"The weather is cool."
Translation:Il fait frais.
“frais” is cool, not cold. It’s less cold than cold. Also in young popular language we also use “frais” to mean the same thing as “cool” in english (same thing as “figo” in italian or “mojosa” in esperanto), though “cool” stays more used in common language (so “frais” ends being a little more unusual, weird, and with a slightly stronger meaning I find).
Like said aside, it also means more of “fresh”, in the meaning of new, the opposed of outdated/perished/decomposing. You say “poisson frais” if it was fished recently, and “du pain frais” to mean bread that’s still hot (after cooking), which is kinda contradictory and weird but really common.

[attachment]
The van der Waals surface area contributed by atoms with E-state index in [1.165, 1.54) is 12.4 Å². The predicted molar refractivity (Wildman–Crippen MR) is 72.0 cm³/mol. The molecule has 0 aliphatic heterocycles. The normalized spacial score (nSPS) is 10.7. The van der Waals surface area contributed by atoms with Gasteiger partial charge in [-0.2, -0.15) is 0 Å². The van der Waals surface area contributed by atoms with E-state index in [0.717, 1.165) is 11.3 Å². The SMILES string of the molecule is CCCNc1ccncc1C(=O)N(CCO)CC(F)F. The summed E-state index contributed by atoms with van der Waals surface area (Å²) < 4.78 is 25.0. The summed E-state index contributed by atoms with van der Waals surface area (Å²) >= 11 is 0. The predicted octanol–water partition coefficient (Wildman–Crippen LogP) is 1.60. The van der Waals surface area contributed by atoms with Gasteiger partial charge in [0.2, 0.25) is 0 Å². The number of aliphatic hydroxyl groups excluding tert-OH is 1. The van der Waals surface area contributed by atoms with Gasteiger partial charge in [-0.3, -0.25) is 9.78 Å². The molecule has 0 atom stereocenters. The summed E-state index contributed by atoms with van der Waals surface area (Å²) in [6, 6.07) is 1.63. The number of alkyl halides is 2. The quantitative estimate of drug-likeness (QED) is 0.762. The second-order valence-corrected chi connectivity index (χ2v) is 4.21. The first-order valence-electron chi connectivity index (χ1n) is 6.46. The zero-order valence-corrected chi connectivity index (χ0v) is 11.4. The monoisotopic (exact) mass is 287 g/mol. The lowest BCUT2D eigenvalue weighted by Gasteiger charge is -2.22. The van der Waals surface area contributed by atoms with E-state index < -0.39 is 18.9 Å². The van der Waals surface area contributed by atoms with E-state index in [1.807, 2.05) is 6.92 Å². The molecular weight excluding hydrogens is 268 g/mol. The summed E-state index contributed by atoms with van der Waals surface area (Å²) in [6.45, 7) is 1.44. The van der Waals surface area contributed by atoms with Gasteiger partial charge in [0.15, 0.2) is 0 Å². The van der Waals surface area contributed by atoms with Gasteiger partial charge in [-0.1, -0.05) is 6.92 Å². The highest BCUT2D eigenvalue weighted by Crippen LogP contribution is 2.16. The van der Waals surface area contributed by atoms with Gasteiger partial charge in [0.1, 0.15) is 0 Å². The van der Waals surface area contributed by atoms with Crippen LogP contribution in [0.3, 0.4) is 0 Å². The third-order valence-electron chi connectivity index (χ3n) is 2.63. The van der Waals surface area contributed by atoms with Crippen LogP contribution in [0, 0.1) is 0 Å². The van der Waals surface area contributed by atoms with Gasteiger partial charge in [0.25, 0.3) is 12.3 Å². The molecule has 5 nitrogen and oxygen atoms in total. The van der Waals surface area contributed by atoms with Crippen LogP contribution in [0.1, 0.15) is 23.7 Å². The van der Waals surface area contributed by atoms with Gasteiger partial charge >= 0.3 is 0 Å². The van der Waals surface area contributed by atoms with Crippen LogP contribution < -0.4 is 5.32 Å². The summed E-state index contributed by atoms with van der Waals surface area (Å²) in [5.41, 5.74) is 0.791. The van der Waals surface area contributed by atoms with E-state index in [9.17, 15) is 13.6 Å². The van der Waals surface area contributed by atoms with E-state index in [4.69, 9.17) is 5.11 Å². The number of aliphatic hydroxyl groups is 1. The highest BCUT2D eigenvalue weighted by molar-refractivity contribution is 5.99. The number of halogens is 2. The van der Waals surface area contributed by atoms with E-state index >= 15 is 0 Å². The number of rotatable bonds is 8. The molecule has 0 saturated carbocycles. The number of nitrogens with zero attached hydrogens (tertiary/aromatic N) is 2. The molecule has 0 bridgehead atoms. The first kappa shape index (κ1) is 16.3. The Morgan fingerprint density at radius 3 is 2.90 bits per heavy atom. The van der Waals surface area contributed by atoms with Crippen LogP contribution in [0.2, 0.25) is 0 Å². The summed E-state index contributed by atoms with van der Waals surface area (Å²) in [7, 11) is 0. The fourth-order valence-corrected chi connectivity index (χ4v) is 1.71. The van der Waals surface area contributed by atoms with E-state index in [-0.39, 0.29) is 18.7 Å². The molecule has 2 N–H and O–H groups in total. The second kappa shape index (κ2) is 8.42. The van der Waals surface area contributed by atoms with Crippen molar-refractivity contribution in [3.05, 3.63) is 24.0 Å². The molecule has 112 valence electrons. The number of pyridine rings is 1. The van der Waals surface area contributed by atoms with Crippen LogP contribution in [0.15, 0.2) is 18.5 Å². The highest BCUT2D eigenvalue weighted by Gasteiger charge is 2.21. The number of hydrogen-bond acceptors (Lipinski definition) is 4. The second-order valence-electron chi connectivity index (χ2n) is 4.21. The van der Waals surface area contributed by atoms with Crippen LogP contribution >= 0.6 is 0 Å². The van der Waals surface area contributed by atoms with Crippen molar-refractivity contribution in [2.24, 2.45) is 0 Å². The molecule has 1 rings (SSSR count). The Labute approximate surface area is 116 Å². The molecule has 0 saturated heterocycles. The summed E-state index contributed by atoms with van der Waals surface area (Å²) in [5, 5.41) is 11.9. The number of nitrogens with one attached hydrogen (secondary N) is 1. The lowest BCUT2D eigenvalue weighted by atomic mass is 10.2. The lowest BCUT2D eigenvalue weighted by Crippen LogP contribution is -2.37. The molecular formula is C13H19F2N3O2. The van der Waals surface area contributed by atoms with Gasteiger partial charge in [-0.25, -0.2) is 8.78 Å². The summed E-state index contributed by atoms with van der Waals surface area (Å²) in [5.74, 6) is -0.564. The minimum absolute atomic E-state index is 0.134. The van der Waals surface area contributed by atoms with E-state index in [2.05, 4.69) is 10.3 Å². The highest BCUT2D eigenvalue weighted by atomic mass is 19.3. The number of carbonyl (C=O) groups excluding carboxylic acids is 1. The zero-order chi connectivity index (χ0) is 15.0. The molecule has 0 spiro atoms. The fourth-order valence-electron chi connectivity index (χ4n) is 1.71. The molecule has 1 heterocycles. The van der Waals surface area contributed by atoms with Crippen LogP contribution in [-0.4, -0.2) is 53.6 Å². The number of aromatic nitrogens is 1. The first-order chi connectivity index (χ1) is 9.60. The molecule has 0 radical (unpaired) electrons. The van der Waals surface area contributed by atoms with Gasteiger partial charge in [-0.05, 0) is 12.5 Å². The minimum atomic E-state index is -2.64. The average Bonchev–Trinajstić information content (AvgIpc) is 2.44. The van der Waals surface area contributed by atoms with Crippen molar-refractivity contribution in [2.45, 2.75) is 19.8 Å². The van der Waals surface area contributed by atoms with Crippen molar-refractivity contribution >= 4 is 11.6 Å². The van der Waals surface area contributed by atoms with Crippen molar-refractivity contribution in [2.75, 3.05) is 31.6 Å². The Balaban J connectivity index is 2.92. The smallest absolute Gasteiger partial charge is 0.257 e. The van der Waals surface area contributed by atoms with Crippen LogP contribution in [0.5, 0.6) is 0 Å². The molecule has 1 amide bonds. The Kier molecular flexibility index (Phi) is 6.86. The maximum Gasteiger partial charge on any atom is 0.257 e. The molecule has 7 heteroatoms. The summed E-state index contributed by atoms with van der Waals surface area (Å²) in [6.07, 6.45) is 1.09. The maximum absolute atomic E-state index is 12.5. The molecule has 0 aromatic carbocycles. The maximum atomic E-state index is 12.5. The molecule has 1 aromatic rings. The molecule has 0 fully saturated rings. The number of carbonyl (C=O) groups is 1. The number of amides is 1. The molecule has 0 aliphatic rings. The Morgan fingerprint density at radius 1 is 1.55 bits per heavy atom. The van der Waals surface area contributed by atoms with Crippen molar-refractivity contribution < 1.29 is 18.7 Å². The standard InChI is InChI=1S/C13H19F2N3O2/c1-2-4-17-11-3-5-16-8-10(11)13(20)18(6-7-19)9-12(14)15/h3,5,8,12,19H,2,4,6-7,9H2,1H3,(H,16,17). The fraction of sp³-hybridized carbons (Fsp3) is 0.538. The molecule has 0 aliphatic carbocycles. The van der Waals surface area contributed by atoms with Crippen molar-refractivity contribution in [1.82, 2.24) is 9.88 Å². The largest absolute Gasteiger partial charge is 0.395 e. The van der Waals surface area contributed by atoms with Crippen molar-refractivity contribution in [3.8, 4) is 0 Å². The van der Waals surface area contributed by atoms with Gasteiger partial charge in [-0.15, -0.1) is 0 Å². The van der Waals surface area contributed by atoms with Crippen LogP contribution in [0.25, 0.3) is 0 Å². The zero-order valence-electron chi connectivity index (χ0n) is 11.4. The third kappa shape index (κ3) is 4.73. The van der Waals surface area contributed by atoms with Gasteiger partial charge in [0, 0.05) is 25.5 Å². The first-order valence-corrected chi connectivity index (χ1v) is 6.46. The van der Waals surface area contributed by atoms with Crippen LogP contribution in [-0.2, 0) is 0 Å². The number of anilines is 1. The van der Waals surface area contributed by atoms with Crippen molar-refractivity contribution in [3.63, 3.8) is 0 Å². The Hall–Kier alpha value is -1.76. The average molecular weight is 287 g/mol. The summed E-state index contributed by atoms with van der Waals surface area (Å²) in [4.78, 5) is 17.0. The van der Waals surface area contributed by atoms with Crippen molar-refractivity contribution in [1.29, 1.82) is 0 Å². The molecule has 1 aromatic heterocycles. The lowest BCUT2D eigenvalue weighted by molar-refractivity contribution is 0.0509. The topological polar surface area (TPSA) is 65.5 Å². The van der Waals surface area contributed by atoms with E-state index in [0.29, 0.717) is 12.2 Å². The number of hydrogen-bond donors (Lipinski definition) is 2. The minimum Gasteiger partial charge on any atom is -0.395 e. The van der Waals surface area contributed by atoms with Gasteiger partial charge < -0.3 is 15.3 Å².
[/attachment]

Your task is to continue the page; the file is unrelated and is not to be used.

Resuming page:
not “beau”, but we use “cool” also to mean really good, like in english (or “figo” in italian, or “mojosa” in esperanto). So then you’d better find out a formulation involving “frais”/“fraîche” and you’d keep that interpretation valid.